rural hospitals

Photo by Dan Margolies, KCUR

Nine months ago, things were looking bleak for Hillsboro Community Hospital, a 15-bed facility in central Kansas about 50 miles north of Wichita. 

The critical access hospital appeared to be facing the same fate as four other rural hospitals in Kansas that have closed over the past three years. 

Sebastián Martínez Valdivia / Side Effects Public Media

On a sunny afternoon in Sedalia, Mo., a town between St. Louis and Kansas City, Jennifer and Matt Boatright escorted some unusual visitors into a pasture on their farm. They opened the heavy gate and called their sheep over to meet a half-dozen medical students from the University of Missouri system. 

The farm tour was part of a week-long program designed to introduce future doctors, pharmacists and nurses to rural life.  The goal: Get the students interested in working in rural areas.


Bram Sable-Smith / KBIA/Side Effects Public Media

Side Effects Public Media and KBIA reporter Bram Sable-Smith has just received a 2018 Edward R. Murrow Award for his continuing coverage of the issues forcing hospitals in rural Missouri communities to close.

Sable-Smith was honored with the National Murrow Award for his story "Urgent for Care: Can Missouri's Poorest County Keep Its Hospital Alive?"

Bram Sable-Smith / KBIA/Side Effects Pubic Media

Taja Welton is ready for her daughter to be born. She’s moved into a bigger house, one with room for a nursery. She has a closet full of pink, Minnie Mouse-themed baby clothes. Her baby bag is packed right down to the outfit she plans to bring her baby home in that reads, “The Princess Has Arrived.”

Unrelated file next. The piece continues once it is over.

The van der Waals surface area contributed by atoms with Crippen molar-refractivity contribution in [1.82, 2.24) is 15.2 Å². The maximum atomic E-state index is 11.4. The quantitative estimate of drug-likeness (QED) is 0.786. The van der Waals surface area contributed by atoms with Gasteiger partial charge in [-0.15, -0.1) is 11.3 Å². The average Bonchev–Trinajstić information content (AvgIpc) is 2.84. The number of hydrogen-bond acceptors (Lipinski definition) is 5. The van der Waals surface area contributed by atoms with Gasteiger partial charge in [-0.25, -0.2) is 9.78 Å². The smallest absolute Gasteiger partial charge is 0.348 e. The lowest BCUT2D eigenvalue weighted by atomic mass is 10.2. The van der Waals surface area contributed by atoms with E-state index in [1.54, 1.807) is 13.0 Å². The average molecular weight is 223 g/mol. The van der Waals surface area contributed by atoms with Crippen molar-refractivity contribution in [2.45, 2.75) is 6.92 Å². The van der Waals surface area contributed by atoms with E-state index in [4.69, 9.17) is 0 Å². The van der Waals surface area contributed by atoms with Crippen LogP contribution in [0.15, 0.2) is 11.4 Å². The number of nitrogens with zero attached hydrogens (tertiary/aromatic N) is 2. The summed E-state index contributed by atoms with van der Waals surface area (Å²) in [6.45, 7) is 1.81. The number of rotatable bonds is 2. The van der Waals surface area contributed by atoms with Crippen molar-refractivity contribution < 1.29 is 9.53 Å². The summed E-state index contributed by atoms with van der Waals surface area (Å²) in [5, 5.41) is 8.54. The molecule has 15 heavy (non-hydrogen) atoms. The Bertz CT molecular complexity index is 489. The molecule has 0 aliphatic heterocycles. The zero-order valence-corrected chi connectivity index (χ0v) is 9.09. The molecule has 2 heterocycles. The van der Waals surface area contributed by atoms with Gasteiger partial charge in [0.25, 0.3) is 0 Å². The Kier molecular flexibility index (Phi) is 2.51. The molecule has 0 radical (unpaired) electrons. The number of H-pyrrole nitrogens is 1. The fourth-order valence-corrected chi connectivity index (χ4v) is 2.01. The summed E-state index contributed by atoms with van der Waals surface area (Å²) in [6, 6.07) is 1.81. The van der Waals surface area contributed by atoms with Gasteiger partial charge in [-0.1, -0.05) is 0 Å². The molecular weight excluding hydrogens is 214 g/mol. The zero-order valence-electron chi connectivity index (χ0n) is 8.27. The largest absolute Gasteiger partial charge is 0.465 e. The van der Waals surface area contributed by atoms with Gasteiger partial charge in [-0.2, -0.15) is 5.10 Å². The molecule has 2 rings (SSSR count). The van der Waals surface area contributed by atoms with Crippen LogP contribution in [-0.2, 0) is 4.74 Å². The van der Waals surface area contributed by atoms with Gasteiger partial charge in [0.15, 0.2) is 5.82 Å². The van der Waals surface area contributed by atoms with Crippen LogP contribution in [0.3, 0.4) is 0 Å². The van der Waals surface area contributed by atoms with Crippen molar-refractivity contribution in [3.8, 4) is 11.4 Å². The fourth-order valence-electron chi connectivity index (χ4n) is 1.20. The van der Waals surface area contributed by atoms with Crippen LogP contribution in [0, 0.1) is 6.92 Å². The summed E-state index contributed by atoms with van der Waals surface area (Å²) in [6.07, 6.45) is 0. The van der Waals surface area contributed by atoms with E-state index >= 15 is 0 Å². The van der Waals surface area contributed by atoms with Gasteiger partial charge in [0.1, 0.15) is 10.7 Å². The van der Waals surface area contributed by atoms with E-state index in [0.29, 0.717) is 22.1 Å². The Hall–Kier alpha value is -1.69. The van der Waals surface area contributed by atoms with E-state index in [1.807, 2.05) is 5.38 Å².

“I can’t wait to put it on her,” Welton smiles. The princess even has a name: Macen.


Medicaid Is Rural America's Financial Midwife

Mar 13, 2018
Maddie McGarvey / Kaiser Health News

Brianna Foster, 23, lives minutes away from Genesis Hospital, the main source of health care and the only hospital with maternity services in southeastern Ohio’s rural Muskingum County.

Bram Sable-Smith / KBIA/Side Effects Public Media

When the hospital closed in rural Ellington, Missouri, a town of about 1,000, the community lost its only emergency room, too. 

That was 2016. That same year, a local farmer had a heart attack.


Bram Sable-Smith / KBIA/Side Effects Public Media

It’s a familiar story in rural America. Four years ago the Pemiscot County hospital, the lone public hospital in Missouri’s poorest county, nearly closed. What’s keeping it in business today has also become increasingly common in rural healthcare: relationships with a handful of local pharmacies.


Dan Margolies / KCUR

No one at the hospital in Fulton, Missouri (population 12,790) had ever heard of a management consultant named Jorge Perez until he showed up at its potluck in September.


Bram Sable-Smith / KBIA/Side Effects Public Media

When Sarah Scantling went into labor this summer, she had to drive 30 miles and across state lines.

Three years earlier, the only maternity ward where she lives in Pemiscot County, Missouri closed down. Scantling had to choose between a handful of other hospitals in the region between 20 and 70 miles away. She chose to give birth in the hospital in Dyersburg, Tennessee.


Without Price Breaks, Rural Hospitals Struggle To Stock Lifesaving Drugs

Sep 18, 2017
Sarah Jane Tribble / Kaiser Health News

Hospital pharmacist Mandy Langston remembers when Lulabelle Berry arrived at Stone County Medical Center’s emergency department last year.

Berry couldn’t talk. Her face was drooping on one side. Her eyes couldn’t focus.

“She was basically unresponsive,” Langston recalls.

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